A pesticide that is lethally toxic to bees has been approved for emergency use in the UK for a fourth year in a row, sparking anger from environmental groups who described it as a “death blow” to the pollinating insects.

The Government said the neonicotinoid can be used on sugar beet “because of a danger that cannot be contained by any other reasonable means”.

Farmers use the pesticide to kill aphids that can spread the beet yellow virus and the Government said it wants to protect their livelihoods.

Thiamethoxam was banned in the UK and EU in 2018 and environmental groups have accused the Government of falling behind on aims to reduce pesticides by allowing its continued use.

The Government said there will be restrictions in place limiting its use and that allowing it is necessary to protect the British sugar industry.

Farming minister Mark Spencer said: ”We recognise the damaging impact that an outbreak of beet yellow virus could have on farmer livelihoods. We therefore regard issuing an emergency authorisation as a necessary and proportionate measure.

“The product can only be used if a threshold is met, and its use will be strictly controlled. This decision is based on robust scientific assessment and the risks have been evaluated very carefully.”

The Government said sugar beet supports 10,000 jobs and the virus can reduce crops by 50%, with a quarter of the national crop lost in 2020 to the virus at a cost of £67 million.

Barnaby Coupe, land use policy manager at The Wildlife Trusts, said: “The farming minister’s decision to authorise the use of a banned neonicotinoid pesticide on sugar beet for the fourth year in a row is a death blow for wildlife, a backwards step in evidence-based decision making, and a betrayal of farmers who are producing food sustainably.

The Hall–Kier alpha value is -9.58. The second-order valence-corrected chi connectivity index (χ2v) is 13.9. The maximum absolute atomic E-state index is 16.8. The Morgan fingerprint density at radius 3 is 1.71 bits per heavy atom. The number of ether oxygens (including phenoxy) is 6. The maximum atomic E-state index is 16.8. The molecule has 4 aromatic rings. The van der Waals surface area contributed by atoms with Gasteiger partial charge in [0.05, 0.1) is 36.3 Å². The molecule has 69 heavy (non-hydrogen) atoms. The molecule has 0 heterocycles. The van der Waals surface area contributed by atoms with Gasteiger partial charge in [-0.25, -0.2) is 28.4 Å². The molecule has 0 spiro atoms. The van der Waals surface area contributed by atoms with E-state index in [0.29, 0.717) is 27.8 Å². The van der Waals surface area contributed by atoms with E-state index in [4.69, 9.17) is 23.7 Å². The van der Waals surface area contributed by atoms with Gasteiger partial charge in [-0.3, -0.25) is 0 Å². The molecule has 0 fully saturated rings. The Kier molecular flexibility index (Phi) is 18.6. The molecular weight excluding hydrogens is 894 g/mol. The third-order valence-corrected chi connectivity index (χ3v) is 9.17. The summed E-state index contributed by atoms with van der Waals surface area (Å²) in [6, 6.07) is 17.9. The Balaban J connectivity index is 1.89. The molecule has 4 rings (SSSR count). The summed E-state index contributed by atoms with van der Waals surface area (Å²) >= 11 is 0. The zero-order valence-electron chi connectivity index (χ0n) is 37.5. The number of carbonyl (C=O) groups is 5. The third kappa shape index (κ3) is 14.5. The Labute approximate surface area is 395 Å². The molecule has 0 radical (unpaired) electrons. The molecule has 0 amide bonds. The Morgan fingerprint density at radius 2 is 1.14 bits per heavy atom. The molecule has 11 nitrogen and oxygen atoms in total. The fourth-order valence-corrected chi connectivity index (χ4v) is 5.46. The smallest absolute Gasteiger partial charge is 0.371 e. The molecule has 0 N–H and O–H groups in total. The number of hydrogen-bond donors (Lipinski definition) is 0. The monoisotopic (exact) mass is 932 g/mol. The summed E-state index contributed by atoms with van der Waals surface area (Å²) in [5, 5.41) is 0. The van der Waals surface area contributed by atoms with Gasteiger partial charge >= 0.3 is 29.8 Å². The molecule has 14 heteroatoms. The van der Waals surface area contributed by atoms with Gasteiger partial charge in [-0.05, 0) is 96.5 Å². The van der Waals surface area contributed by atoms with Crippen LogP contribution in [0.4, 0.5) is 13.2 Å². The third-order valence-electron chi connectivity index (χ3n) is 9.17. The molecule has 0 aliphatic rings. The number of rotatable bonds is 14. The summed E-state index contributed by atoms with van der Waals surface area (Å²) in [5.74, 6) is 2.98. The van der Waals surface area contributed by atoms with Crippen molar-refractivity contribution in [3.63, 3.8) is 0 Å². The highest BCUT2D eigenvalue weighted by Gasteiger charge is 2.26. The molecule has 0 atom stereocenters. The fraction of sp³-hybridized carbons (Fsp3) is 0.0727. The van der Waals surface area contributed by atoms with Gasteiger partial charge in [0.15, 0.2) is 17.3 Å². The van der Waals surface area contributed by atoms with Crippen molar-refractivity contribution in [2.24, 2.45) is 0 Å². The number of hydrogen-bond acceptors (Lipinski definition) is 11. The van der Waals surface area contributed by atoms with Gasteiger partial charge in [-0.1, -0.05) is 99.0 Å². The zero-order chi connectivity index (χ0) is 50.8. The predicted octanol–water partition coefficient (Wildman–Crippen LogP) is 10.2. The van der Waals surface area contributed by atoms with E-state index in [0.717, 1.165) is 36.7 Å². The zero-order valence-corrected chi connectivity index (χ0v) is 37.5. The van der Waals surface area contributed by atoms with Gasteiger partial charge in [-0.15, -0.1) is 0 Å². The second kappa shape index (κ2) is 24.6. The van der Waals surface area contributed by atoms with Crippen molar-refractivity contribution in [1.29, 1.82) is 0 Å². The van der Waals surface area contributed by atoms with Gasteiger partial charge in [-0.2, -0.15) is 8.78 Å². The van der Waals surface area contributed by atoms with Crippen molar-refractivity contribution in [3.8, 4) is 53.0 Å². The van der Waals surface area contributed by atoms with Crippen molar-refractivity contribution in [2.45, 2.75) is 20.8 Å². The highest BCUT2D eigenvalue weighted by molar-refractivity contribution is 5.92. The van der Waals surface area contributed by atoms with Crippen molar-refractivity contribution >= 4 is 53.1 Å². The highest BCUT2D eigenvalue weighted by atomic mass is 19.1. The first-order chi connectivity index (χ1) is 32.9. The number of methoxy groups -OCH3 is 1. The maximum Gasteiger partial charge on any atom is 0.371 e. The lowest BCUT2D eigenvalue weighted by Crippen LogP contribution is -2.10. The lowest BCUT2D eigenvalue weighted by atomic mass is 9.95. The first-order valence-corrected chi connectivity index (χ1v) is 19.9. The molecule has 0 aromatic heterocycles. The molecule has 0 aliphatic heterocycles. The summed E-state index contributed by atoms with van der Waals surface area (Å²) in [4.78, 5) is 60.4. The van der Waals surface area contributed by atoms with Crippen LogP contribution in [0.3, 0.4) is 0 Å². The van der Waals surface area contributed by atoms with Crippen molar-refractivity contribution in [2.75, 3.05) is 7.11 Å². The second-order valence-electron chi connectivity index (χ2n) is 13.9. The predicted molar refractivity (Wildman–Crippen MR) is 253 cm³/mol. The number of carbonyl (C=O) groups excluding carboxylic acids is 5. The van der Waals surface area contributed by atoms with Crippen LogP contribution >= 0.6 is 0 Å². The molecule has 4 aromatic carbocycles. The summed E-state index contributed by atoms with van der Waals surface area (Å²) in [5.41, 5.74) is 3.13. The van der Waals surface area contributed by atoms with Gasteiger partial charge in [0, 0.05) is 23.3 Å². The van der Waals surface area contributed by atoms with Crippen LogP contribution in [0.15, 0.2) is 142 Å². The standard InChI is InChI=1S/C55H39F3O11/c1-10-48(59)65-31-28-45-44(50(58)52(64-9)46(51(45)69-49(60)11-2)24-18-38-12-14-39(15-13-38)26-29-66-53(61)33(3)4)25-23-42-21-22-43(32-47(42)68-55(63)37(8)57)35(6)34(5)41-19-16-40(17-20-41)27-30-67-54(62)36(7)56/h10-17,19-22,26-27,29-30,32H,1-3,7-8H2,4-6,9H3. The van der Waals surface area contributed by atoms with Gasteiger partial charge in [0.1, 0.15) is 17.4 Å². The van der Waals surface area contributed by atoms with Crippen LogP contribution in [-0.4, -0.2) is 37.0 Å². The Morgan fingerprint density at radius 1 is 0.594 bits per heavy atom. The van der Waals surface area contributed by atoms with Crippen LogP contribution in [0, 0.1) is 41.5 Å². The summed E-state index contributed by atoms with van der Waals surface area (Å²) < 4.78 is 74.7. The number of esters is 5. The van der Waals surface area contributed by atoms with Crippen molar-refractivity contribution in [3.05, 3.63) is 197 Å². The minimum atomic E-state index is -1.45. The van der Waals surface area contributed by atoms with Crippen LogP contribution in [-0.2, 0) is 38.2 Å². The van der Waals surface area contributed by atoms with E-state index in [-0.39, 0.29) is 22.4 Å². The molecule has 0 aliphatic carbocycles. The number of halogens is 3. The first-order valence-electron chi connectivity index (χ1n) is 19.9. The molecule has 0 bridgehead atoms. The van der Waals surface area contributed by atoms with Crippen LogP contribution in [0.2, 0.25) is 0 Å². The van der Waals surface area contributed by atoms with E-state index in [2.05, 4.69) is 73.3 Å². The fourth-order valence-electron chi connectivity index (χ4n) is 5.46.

“The Wildlife Trusts are deeply disappointed that this decision ignores a third of sugar beet farmers in England who chose not to use this chemical in previous years, and who will now be actively disadvantaged this year.

“It is entirely possible to produce food in a way that helps rather than harms nature – and UK farmers know that the use of this chemical is not a long-term solution.”

Conservationists are incensed at the Government for approving the pesticide on the same day that the Office for Environmental Protection found it to be largely off track in achieving its targets to improve the natural environment.

Bees and other pollinating insects are vital for the reproduction of many plant species and their demise would make it much more difficult for people to grow crops.

Richard Benwell, CEO of Wildlife and Countryside Link, said: “On the day its own advisers warn that the UK is off track to meet environment targets, and highlights farming pollution as a major issue, the Government has granted sugar beet farms the right to use a banned bee-killing pesticide for a fourth year.

“This decision flies in the face of ecological sense. These pesticides are banned for a reason, they are a risk to our wildlife and to human health.

“Industry promised to find replacements, and Government promised better environmental protections. But what we’re getting is delays and yet more broken promises that leave the UK increasingly falling behind on pesticide action.”